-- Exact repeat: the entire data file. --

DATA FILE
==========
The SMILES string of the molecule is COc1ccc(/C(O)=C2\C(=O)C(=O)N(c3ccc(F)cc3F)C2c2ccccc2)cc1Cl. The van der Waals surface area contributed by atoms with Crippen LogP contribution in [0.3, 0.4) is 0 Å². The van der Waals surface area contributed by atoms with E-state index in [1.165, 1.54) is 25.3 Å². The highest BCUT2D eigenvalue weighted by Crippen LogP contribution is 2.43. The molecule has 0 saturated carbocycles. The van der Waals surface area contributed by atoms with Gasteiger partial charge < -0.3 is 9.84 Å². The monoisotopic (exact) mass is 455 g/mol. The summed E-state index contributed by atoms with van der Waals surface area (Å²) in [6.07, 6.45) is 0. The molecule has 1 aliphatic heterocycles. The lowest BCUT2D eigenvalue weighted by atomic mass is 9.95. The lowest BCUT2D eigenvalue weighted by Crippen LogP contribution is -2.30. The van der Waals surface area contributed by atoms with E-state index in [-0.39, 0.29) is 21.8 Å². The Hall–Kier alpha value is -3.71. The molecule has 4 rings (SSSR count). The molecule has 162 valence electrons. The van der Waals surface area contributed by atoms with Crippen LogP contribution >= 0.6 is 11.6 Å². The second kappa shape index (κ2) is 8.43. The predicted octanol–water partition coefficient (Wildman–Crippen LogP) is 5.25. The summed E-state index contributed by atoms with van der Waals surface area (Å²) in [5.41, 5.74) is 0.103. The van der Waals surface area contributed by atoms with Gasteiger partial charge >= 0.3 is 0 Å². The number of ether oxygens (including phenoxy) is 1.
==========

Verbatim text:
The SMILES string of the molecule is COc1ccc(/C(O)=C2\C(=O)C(=O)N(c3ccc(F)cc3F)C2c2ccccc2)cc1Cl. The van der Waals surface area contributed by atoms with Crippen LogP contribution in [0.3, 0.4) is 0 Å². The van der Waals surface area contributed by atoms with E-state index in [1.165, 1.54) is 25.3 Å². The highest BCUT2D eigenvalue weighted by Crippen LogP contribution is 2.43. The molecule has 0 saturated carbocycles. The van der Waals surface area contributed by atoms with Gasteiger partial charge < -0.3 is 9.84 Å². The monoisotopic (exact) mass is 455 g/mol. The summed E-state index contributed by atoms with van der Waals surface area (Å²) in [6.07, 6.45) is 0. The molecule has 1 aliphatic heterocycles. The lowest BCUT2D eigenvalue weighted by atomic mass is 9.95. The lowest BCUT2D eigenvalue weighted by Crippen LogP contribution is -2.30. The van der Waals surface area contributed by atoms with E-state index in [-0.39, 0.29) is 21.8 Å². The Hall–Kier alpha value is -3.71. The molecule has 4 rings (SSSR count). The molecule has 162 valence electrons. The van der Waals surface area contributed by atoms with Crippen LogP contribution >= 0.6 is 11.6 Å². The second kappa shape index (κ2) is 8.43. The predicted octanol–water partition coefficient (Wildman–Crippen LogP) is 5.25. The summed E-state index contributed by atoms with van der Waals surface area (Å²) in [5.41, 5.74) is 0.103. The van der Waals surface area contributed by atoms with Gasteiger partial charge >= 0.3 is 0 Å². The number of ether oxygens (including phenoxy) is 1.